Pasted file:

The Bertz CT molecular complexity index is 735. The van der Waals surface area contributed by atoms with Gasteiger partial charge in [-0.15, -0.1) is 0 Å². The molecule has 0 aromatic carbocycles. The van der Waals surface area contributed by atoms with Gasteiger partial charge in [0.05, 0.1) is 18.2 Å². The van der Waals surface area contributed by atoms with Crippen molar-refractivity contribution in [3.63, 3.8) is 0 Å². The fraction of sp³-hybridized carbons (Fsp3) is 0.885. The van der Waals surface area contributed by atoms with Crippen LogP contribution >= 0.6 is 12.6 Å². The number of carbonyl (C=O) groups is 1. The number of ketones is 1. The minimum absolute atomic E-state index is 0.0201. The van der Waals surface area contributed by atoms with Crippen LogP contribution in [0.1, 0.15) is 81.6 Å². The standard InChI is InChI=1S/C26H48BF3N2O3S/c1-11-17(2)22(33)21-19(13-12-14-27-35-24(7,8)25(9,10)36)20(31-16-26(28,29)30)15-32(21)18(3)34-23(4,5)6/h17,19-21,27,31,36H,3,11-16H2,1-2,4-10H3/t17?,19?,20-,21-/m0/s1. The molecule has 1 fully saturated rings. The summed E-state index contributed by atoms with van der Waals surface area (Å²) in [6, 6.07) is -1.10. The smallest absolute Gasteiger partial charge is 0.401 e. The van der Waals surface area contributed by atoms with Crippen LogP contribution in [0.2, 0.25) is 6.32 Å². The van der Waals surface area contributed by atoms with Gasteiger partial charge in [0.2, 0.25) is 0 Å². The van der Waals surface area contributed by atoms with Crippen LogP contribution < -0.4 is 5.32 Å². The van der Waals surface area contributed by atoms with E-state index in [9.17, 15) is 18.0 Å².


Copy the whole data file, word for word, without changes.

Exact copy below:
The Bertz CT molecular complexity index is 735. The van der Waals surface area contributed by atoms with Gasteiger partial charge in [-0.15, -0.1) is 0 Å². The molecule has 0 aromatic carbocycles. The van der Waals surface area contributed by atoms with Gasteiger partial charge in [0.05, 0.1) is 18.2 Å². The van der Waals surface area contributed by atoms with Crippen molar-refractivity contribution in [3.63, 3.8) is 0 Å². The fraction of sp³-hybridized carbons (Fsp3) is 0.885. The van der Waals surface area contributed by atoms with Crippen LogP contribution >= 0.6 is 12.6 Å². The number of carbonyl (C=O) groups is 1. The number of ketones is 1. The minimum absolute atomic E-state index is 0.0201. The van der Waals surface area contributed by atoms with Crippen LogP contribution in [0.1, 0.15) is 81.6 Å². The standard InChI is InChI=1S/C26H48BF3N2O3S/c1-11-17(2)22(33)21-19(13-12-14-27-35-24(7,8)25(9,10)36)20(31-16-26(28,29)30)15-32(21)18(3)34-23(4,5)6/h17,19-21,27,31,36H,3,11-16H2,1-2,4-10H3/t17?,19?,20-,21-/m0/s1. The molecule has 1 fully saturated rings. The summed E-state index contributed by atoms with van der Waals surface area (Å²) in [6, 6.07) is -1.10. The smallest absolute Gasteiger partial charge is 0.401 e. The van der Waals surface area contributed by atoms with Crippen LogP contribution in [0.2, 0.25) is 6.32 Å². The van der Waals surface area contributed by atoms with Gasteiger partial charge in [0.2, 0.25) is 0 Å². The van der Waals surface area contributed by atoms with Crippen LogP contribution < -0.4 is 5.32 Å². The van der Waals surface area contributed by atoms with E-state index in [9.17, 15) is 18.0 Å².